regarding the failure of higher education at the end of the 19th century. “The multiplication of colleges and
academies for the ‘high education of colored youth,” Fortune observed as, “one of the most striking
phenomena of the times…as if theology and classics were the things best suited” for a race facing crisis,
with dangerously low levels of literacy and faltering common schools. To farmers and workers, theology
and classics were “unequivocable abstractions.” Fortune went on to note that “what the colored boy, what
all boys of the country need, is industrial not ornamental education (Fortune, 2007).
Many black educators rejected not only white domination of black workers but also intellectual training
based on white culture and values. This form of black intellectual nationalism often served as part of the
rationale for African American industrial schooling. Whereas, many black progressives saw an industrial
education as a legitimate path to African American empowerment, the white nationalist superstructure saw
an opportunity to solidify the new Jim Crow order with a strict focus on vocational training. For example,
Henry Baldwin, Jr., Harvard graduate and railroad entrepreneur suggested that black workers “leave politics
alone...continue to be patient…live simply…learn to work and…learn that it is a mistake to be educated
out of your environment.”
12
George Winston, President of the North Carolina College of Agricultural and
12
Proceedings of the Second Capon Springs Conference, p. 74. Quoted in Bullock, A History of Negro Education,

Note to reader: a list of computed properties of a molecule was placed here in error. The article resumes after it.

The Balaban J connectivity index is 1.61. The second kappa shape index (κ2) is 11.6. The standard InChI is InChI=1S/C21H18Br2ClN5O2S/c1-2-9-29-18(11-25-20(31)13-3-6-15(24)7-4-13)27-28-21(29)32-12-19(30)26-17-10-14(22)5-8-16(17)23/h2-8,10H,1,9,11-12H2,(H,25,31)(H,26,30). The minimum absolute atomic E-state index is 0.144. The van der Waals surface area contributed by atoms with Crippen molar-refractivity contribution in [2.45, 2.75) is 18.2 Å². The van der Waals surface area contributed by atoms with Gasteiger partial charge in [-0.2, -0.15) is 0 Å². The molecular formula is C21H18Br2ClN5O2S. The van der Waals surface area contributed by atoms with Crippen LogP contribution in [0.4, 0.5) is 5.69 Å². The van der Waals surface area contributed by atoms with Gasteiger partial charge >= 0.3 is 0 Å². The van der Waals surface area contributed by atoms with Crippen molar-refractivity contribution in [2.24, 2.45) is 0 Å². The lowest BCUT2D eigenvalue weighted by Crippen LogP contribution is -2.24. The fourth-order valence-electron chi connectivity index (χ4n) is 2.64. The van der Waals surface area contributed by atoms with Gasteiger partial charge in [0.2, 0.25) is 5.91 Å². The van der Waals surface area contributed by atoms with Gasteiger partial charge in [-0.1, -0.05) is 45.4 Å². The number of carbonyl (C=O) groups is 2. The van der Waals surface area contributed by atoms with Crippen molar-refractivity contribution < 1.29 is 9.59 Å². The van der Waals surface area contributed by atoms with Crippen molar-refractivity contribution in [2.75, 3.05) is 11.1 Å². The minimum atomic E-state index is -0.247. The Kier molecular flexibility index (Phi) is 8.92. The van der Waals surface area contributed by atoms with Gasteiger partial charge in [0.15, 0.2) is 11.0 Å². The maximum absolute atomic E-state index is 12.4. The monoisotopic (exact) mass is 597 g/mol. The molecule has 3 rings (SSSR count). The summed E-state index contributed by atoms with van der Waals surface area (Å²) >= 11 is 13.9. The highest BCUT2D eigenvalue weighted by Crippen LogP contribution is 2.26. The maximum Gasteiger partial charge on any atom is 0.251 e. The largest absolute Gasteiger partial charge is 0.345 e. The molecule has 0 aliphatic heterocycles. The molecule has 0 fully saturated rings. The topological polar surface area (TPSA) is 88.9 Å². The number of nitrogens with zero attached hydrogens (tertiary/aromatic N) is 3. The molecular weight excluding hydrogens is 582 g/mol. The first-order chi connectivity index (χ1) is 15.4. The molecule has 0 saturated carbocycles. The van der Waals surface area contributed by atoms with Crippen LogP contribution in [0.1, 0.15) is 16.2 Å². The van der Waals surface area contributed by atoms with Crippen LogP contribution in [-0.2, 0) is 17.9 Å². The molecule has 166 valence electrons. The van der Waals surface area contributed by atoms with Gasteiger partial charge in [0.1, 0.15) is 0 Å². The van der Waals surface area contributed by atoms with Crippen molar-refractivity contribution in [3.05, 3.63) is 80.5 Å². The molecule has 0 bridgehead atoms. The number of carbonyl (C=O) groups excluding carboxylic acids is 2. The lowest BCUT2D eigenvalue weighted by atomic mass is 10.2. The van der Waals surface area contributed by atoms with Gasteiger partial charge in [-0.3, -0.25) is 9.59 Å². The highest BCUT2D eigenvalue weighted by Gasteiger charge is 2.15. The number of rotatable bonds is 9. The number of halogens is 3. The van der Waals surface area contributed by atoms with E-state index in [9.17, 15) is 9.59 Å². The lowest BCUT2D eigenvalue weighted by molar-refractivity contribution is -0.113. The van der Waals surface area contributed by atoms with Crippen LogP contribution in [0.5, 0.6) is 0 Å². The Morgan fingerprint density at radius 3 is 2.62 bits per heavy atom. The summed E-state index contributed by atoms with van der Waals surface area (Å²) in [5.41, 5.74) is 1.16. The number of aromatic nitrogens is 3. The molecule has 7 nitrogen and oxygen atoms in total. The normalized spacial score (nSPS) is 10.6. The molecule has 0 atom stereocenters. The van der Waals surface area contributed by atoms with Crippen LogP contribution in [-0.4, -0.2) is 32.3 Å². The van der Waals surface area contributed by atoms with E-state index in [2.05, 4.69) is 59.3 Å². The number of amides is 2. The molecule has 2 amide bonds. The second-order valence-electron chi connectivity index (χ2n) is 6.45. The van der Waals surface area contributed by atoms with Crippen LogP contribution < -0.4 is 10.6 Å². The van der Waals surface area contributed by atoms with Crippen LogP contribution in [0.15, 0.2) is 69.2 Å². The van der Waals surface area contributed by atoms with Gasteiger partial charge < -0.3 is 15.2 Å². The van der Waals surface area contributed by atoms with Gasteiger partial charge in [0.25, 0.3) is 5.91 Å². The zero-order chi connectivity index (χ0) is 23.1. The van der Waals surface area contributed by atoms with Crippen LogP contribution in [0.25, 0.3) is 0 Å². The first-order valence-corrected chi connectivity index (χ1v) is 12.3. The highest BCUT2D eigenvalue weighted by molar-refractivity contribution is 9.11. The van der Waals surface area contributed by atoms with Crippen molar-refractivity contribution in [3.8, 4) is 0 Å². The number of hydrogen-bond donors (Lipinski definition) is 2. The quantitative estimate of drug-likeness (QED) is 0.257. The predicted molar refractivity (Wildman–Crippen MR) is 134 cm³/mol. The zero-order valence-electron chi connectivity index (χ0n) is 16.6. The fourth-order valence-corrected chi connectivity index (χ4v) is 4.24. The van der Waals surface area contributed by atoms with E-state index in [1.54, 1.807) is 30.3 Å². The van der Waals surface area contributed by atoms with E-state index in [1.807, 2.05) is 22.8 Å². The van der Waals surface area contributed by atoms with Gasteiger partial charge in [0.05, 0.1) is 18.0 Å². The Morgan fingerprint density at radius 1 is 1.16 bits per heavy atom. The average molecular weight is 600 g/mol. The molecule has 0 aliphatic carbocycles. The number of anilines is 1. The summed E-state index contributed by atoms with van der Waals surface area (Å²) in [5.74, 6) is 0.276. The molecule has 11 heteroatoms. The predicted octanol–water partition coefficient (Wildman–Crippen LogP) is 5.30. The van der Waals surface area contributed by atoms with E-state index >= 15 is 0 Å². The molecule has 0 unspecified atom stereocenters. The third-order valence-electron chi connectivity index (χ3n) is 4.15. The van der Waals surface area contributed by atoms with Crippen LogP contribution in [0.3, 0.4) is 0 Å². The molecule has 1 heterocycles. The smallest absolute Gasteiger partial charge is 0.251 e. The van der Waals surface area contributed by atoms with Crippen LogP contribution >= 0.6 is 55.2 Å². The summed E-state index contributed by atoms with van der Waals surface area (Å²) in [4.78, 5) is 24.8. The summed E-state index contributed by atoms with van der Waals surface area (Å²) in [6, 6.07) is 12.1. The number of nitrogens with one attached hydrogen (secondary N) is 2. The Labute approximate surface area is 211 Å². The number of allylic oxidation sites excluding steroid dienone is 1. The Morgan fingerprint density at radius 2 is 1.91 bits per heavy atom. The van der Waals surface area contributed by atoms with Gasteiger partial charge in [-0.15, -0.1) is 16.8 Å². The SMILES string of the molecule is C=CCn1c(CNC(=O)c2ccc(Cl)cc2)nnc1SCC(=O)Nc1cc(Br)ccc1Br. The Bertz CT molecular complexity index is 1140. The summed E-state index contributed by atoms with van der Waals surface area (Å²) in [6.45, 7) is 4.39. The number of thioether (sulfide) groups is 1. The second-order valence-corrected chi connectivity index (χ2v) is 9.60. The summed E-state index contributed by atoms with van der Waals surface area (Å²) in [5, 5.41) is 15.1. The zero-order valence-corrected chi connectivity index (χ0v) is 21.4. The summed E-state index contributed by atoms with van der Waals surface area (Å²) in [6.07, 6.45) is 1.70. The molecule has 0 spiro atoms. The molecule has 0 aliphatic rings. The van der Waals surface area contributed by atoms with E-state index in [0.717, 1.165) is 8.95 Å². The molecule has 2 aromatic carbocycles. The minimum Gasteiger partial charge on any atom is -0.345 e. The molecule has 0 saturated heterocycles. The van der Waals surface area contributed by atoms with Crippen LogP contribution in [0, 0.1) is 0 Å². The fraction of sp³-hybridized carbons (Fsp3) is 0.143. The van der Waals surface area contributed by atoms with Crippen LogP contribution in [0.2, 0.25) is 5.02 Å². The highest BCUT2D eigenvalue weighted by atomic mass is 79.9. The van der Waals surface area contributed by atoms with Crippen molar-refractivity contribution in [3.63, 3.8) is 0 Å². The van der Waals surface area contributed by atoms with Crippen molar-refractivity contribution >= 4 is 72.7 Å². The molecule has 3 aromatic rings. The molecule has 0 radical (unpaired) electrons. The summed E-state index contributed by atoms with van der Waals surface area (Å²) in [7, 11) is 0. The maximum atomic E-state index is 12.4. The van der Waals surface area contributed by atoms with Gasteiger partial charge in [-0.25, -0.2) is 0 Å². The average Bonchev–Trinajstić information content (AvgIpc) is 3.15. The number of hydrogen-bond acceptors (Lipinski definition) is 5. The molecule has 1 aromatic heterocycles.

p. 102.
Richard T. Greener and the Golden Age of African Americans in Higher Education Page 12
Mechanic Arts noted that blacks “must be taught to work…submit to authority…and respect their
superiors.”
13
W.E.B. DuBois warned of the risk of racial prejudice incurred by a newly trained black labor force as it
moves into an emerging industrial society. “Negro professional men, teachers, physicians and artists come
very seldom in competition with the whites. But farmers, masons, painters, carpenters, seamstresses and
shoe repairers work at the same work as whites and largely under like conditions. This completion
accentuates race prejudice.”
14
Levy (2016) suggests a reframing of the Du Bois Washington debate as a struggle between two visions
of industrial education rather than between industrial and classical, is in order. In his publication, The Negro
Artisan, Du Bois explored the theoretical aspects of the “manual training” model, as distinct from trades or
rudimentary vocational education. He suggests that engagement with objects facilitates deep cognitive
development. The study praised the industrial school model for “rationalizing” Negro ideals, for making